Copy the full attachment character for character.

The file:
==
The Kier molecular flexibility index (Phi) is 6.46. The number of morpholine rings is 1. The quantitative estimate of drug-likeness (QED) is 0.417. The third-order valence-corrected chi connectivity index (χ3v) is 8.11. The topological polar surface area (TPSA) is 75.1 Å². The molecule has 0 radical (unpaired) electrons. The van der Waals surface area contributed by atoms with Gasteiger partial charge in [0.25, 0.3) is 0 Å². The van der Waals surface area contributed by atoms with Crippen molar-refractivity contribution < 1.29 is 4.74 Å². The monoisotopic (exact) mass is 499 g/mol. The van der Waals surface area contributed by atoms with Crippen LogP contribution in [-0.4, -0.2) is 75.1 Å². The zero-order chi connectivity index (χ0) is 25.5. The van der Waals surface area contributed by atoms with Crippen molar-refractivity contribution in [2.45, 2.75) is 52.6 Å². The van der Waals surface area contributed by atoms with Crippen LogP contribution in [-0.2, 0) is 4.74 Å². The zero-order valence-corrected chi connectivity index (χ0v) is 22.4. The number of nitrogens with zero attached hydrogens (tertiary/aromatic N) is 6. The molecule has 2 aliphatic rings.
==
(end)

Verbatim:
The Kier molecular flexibility index (Phi) is 6.46. The number of morpholine rings is 1. The quantitative estimate of drug-likeness (QED) is 0.417. The third-order valence-corrected chi connectivity index (χ3v) is 8.11. The topological polar surface area (TPSA) is 75.1 Å². The molecule has 0 radical (unpaired) electrons. The van der Waals surface area contributed by atoms with Gasteiger partial charge in [0.25, 0.3) is 0 Å². The van der Waals surface area contributed by atoms with Crippen molar-refractivity contribution < 1.29 is 4.74 Å². The monoisotopic (exact) mass is 499 g/mol. The van der Waals surface area contributed by atoms with Crippen LogP contribution in [-0.4, -0.2) is 75.1 Å². The zero-order chi connectivity index (χ0) is 25.5. The van der Waals surface area contributed by atoms with Crippen molar-refractivity contribution in [2.45, 2.75) is 52.6 Å². The van der Waals surface area contributed by atoms with Crippen LogP contribution in [-0.2, 0) is 4.74 Å². The zero-order valence-corrected chi connectivity index (χ0v) is 22.4. The number of nitrogens with zero attached hydrogens (tertiary/aromatic N) is 6. The molecule has 2 aliphatic rings.